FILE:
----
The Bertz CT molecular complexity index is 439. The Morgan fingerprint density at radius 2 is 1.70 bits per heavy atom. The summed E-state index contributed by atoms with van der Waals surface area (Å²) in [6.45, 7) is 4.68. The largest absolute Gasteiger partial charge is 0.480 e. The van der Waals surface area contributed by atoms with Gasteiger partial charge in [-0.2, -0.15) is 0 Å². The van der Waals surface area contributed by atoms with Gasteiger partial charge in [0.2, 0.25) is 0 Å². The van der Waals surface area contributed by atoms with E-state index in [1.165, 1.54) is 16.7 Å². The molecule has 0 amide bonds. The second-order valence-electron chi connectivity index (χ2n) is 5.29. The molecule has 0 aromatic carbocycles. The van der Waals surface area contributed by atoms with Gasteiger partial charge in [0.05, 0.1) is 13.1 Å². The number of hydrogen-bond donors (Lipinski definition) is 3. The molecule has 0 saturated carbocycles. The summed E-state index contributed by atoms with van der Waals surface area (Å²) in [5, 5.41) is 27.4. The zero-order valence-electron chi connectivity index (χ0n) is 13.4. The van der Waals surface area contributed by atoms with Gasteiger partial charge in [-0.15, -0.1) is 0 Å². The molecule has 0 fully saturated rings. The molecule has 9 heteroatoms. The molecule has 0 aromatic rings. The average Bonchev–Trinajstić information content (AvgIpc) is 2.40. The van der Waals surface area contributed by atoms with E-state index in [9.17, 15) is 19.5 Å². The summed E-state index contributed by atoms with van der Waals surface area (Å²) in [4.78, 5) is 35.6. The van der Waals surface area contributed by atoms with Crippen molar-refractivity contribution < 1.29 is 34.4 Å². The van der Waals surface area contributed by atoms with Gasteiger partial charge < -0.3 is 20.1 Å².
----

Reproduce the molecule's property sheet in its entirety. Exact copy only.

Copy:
The Bertz CT molecular complexity index is 439. The Morgan fingerprint density at radius 2 is 1.70 bits per heavy atom. The summed E-state index contributed by atoms with van der Waals surface area (Å²) in [6.45, 7) is 4.68. The largest absolute Gasteiger partial charge is 0.480 e. The van der Waals surface area contributed by atoms with Gasteiger partial charge in [-0.2, -0.15) is 0 Å². The van der Waals surface area contributed by atoms with Gasteiger partial charge in [0.2, 0.25) is 0 Å². The van der Waals surface area contributed by atoms with E-state index in [1.165, 1.54) is 16.7 Å². The molecule has 0 amide bonds. The second-order valence-electron chi connectivity index (χ2n) is 5.29. The molecule has 0 aromatic carbocycles. The van der Waals surface area contributed by atoms with Gasteiger partial charge in [0.05, 0.1) is 13.1 Å². The number of hydrogen-bond donors (Lipinski definition) is 3. The molecule has 0 saturated carbocycles. The summed E-state index contributed by atoms with van der Waals surface area (Å²) in [5, 5.41) is 27.4. The zero-order valence-electron chi connectivity index (χ0n) is 13.4. The van der Waals surface area contributed by atoms with Gasteiger partial charge in [-0.15, -0.1) is 0 Å². The molecule has 0 fully saturated rings. The molecule has 9 heteroatoms. The molecule has 0 aromatic rings. The average Bonchev–Trinajstić information content (AvgIpc) is 2.40. The van der Waals surface area contributed by atoms with E-state index in [9.17, 15) is 19.5 Å². The summed E-state index contributed by atoms with van der Waals surface area (Å²) in [4.78, 5) is 35.6. The van der Waals surface area contributed by atoms with Crippen molar-refractivity contribution < 1.29 is 34.4 Å². The van der Waals surface area contributed by atoms with Gasteiger partial charge < -0.3 is 20.1 Å².